As the former New York Times Critical Shopper, and voted one of Fashionista‘s 50 Most Influential People in New York Fashion, Cintra Wilson knows something about clothes. And inFear and Clothing, she imparts her no-holds-barred, totally outrageous, astute, and hilarious wisdom to the reader.
Wilson reports the findings of her “fashion road trip” across the United States, a journey that took three years and ranges across the various economic “belt regions” of America: the Cotton, Rust, Bible, Sun, Frost, Corn, and Gun Belts. Acting as a kind of fashion anthropologist, she documents and decodes the sartorial sensibilities of Americans across the country. Our fashion choices, she argues, contain a riot of visual cues that tell everyone instantly who we are, where we came from, where we feel we belong, what we want, where we are going, and how we expect to be treated when we get there. With this philosophy in hand, she tackles and unpacks the meaning behind the uniforms of Washington DC politicians and their wives, the costumes of Kentucky Derby spectators, the attractive draw of the cowboy hat in Wyoming, and what she terms the “stealth wealth” of distressed clothing in Brooklyn.
In this smart and rollicking book, Wilson illustrates how every closet is a declaration of the owner’s politics, sexuality, class, education, hopes, and dreams. With her signature wit and utterly irreverent humor, Wilson proves that, by donning our daily costume, we create our future selves, for good or ill. Indeed: your fate hangs in your closet. Dress wisely.
In this inventive and biting satire, acclaimed novelist and cultural critic Cintra Wilson reimagines America’s Manifest Destiny as helmed by Caligula, the only leader in world history capable of turning our floundering democracy into a fully functioning—and totally fun—tyranny, both here and abroad. With Caligula running the show, America will finally be able to achieve what the founding fathers really wanted, but never had the nerve to admit. Wilson also traces the historical arc of Caligula’s life and not-so-hard times, from his privileged childhood in Syria to his ascent to power to his eventual takedown by the hands of an angry populace, to point out the unsettling parallels between his own extravagant reign and a certain administration, which helped usher in a new golden age of unlimited executive power. Part political parable, part cautionary tale, Caligula for President is an ingenious and hilarious send-up of the current state of our Union by one of this generation’s sharpest satirists.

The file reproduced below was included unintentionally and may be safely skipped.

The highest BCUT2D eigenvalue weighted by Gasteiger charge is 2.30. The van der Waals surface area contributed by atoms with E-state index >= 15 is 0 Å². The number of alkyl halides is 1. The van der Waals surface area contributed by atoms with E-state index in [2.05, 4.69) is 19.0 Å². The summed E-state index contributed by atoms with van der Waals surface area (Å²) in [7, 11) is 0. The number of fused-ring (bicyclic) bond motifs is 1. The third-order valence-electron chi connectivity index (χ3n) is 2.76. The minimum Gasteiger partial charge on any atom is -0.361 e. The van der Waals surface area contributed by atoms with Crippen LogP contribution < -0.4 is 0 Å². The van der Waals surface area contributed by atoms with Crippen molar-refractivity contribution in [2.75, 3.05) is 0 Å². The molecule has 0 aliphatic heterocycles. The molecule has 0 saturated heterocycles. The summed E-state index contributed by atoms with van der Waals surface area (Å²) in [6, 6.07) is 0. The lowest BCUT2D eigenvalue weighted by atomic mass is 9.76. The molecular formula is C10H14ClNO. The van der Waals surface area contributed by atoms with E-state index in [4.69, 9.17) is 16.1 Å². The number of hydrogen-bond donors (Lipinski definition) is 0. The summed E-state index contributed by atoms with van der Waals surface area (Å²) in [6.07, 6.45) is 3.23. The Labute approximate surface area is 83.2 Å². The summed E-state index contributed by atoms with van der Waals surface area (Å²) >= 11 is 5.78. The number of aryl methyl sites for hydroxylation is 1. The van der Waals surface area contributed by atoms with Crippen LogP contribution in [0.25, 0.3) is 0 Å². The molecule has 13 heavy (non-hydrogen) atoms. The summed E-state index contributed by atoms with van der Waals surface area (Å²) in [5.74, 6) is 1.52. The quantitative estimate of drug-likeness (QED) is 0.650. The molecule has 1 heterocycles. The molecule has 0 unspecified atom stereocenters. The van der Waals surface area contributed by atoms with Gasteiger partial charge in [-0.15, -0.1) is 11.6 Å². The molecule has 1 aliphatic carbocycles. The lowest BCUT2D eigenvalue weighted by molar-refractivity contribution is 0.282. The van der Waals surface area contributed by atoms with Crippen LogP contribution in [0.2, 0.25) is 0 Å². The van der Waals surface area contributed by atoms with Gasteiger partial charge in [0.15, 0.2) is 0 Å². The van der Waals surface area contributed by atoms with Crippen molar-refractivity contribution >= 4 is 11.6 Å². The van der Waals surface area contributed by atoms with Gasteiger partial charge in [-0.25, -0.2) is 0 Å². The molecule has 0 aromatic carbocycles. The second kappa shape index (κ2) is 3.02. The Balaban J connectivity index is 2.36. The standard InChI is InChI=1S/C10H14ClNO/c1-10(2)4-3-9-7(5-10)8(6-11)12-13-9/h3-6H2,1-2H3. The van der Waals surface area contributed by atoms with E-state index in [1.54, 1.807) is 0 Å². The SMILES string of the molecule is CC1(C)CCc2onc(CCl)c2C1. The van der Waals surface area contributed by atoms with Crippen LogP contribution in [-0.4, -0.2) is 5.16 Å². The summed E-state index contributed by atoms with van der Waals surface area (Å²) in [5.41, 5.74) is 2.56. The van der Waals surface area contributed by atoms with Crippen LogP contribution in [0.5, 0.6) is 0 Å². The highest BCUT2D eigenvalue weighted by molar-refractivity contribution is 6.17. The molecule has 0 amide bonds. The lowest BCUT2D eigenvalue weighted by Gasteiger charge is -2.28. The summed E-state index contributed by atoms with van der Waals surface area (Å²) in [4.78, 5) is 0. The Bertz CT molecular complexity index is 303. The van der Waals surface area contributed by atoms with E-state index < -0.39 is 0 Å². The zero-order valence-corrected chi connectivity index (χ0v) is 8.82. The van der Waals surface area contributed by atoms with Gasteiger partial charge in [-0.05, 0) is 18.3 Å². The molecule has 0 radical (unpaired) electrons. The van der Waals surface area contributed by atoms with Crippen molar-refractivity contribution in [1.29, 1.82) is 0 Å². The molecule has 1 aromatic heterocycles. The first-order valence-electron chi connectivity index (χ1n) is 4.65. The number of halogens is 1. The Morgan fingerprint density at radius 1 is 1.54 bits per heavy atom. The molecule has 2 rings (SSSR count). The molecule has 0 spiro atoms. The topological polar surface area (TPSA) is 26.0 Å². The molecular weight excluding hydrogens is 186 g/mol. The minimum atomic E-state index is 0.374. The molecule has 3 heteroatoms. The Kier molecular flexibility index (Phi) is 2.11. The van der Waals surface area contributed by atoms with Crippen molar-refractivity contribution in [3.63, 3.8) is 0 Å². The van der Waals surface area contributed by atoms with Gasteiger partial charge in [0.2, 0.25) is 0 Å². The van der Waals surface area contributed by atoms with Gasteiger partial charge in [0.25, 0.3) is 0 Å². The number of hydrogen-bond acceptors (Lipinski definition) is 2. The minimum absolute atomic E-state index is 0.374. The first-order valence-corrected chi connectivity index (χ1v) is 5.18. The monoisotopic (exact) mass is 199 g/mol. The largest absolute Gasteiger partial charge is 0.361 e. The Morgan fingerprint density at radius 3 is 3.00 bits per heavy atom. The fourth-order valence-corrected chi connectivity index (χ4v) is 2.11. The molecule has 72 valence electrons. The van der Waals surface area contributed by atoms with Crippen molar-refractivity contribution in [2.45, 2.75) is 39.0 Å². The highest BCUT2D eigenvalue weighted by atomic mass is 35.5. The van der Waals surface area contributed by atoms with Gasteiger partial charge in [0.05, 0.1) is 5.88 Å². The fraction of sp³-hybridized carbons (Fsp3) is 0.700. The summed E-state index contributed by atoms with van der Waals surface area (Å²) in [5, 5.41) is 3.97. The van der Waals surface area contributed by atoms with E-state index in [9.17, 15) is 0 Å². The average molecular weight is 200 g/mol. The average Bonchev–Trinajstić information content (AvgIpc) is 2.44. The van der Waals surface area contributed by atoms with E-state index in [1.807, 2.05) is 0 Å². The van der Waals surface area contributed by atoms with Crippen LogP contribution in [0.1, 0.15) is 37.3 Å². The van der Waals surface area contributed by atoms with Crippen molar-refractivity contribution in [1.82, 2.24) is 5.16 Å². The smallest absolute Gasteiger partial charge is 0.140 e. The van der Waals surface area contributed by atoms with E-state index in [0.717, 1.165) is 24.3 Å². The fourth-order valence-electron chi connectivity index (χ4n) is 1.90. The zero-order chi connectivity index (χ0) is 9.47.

Look deep into your heart, Gentle Reader. Deep, deep, deep; past your desire for true love, for inexhaustible riches or uncontested sexual championship, for the ability to fight crime and restore peace to a weary world. Underneath all this, if you are a true, red-blooded American, you’ll find the throbbing desire to be famous.
Liza Normal wants fame worse than air, food, sleep, or self-preservation. Her talents are slim, but she’s been raised on a crash diet of Hollywood “I-can-do-it!” mythology, game-show anthems, and Love’s Baby Soft#150;scented teen dreams. According to the delusional logic inherent in these value-starved sources, the key to Making It Big as a pop star is to simply want it badly enough and Believe in Yourself (and to follow the B-movie template for becoming one of life’s golden winners — see page 20). And so, innocent Liza’s disco-ball fantasies are bowled down the yellow brick road, on a direct collision course with that whirling hall of hammers: Reality. She endures a wretched series of mishaps on the road to failure: disastrous love affairs, scorching humiliations. But Liza, a far better human than the two-dimensional starlet she thinks she wants to be, is indestructible.
In Colors Insulting to Nature, Cintra Wilson has fused ahilarious yet strangely touching coming-of-age story with a blistering satire of our celebrity-debased culture. In a world where unknowns compete to wear their ethical pants around their ankles on TV, where actors become presidents and plucky American Idols claw their way to stardom over the corpses of the dreams of a million wishful losers, Colors Insulting to Nature shocks us into seeing ourselves as we truly are, not as we think we look when we make that French pout face in the mirror. Not since John Kennedy Toole’s A Confederacy of Dunces, Martin Amis’s Money, or, yes, Rabelais’s Gargantua and Pantagruel has an antihero peeled away the lamination of our society with such savage glee and empathy. Laugh, cry, cringe with self-recognition: Colors Insulting to Nature is a brilliant achievement.
In her raucous, hilarious debut novel, Cintra Wilson covers the ugly side of fame and America’s unhealthy obsession with celebrity. The dark Gen-X fairy tale follows the adventures of Liza Normal, a would-be starlet with far more ambition than looks or talent. Saddled with a frightening stage mother, Peppy, Liza–”not a girl ruled by the logic of self-preservation”–endures humiliation after humiliation as she acts in an unintentionally campy family musical, turns punk, dates a drug dealer and a washed-up boy band member, goes to rehab and tries unsuccessfully to make it big in Hollywood. The indefatigable Liza finally triumphs in Las Vegas, creating a stage show based on a character from the softcore slash fiction she’s written throughout her travails. Wilson goes out on a limb with her verbal extravagance, and readers may find her post-Eggers postmodern asides to the audience (whom she calls “Young Readerlings”) and fancy fonts a bit too-too. But her spirited sendup of celebrity worship is laugh-out-loud funny.